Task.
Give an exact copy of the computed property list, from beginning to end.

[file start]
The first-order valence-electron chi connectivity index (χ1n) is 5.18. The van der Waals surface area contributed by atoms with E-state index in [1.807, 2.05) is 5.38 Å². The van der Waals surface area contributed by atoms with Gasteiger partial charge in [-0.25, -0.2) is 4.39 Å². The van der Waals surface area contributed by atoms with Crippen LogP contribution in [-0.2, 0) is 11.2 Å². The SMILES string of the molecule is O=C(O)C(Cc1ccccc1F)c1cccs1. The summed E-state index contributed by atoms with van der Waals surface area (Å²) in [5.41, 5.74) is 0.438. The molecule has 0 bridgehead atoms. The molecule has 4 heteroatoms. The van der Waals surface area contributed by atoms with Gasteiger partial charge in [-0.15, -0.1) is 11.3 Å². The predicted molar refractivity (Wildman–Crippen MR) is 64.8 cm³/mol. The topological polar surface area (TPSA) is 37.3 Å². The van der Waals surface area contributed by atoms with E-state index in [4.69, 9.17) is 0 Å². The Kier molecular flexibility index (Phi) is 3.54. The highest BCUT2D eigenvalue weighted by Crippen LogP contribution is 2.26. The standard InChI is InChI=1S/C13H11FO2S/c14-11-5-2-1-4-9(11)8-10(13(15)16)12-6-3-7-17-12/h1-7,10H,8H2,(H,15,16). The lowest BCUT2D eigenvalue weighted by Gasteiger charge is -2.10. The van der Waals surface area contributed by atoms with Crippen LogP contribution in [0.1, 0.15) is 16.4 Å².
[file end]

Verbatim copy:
The first-order valence-electron chi connectivity index (χ1n) is 5.18. The van der Waals surface area contributed by atoms with E-state index in [1.807, 2.05) is 5.38 Å². The van der Waals surface area contributed by atoms with Gasteiger partial charge in [-0.25, -0.2) is 4.39 Å². The van der Waals surface area contributed by atoms with Crippen LogP contribution in [-0.2, 0) is 11.2 Å². The SMILES string of the molecule is O=C(O)C(Cc1ccccc1F)c1cccs1. The summed E-state index contributed by atoms with van der Waals surface area (Å²) in [5.41, 5.74) is 0.438. The molecule has 0 bridgehead atoms. The molecule has 4 heteroatoms. The van der Waals surface area contributed by atoms with Gasteiger partial charge in [-0.15, -0.1) is 11.3 Å². The predicted molar refractivity (Wildman–Crippen MR) is 64.8 cm³/mol. The topological polar surface area (TPSA) is 37.3 Å². The van der Waals surface area contributed by atoms with E-state index in [4.69, 9.17) is 0 Å². The Kier molecular flexibility index (Phi) is 3.54. The highest BCUT2D eigenvalue weighted by Crippen LogP contribution is 2.26. The standard InChI is InChI=1S/C13H11FO2S/c14-11-5-2-1-4-9(11)8-10(13(15)16)12-6-3-7-17-12/h1-7,10H,8H2,(H,15,16). The lowest BCUT2D eigenvalue weighted by Gasteiger charge is -2.10. The van der Waals surface area contributed by atoms with Crippen LogP contribution in [0.1, 0.15) is 16.4 Å².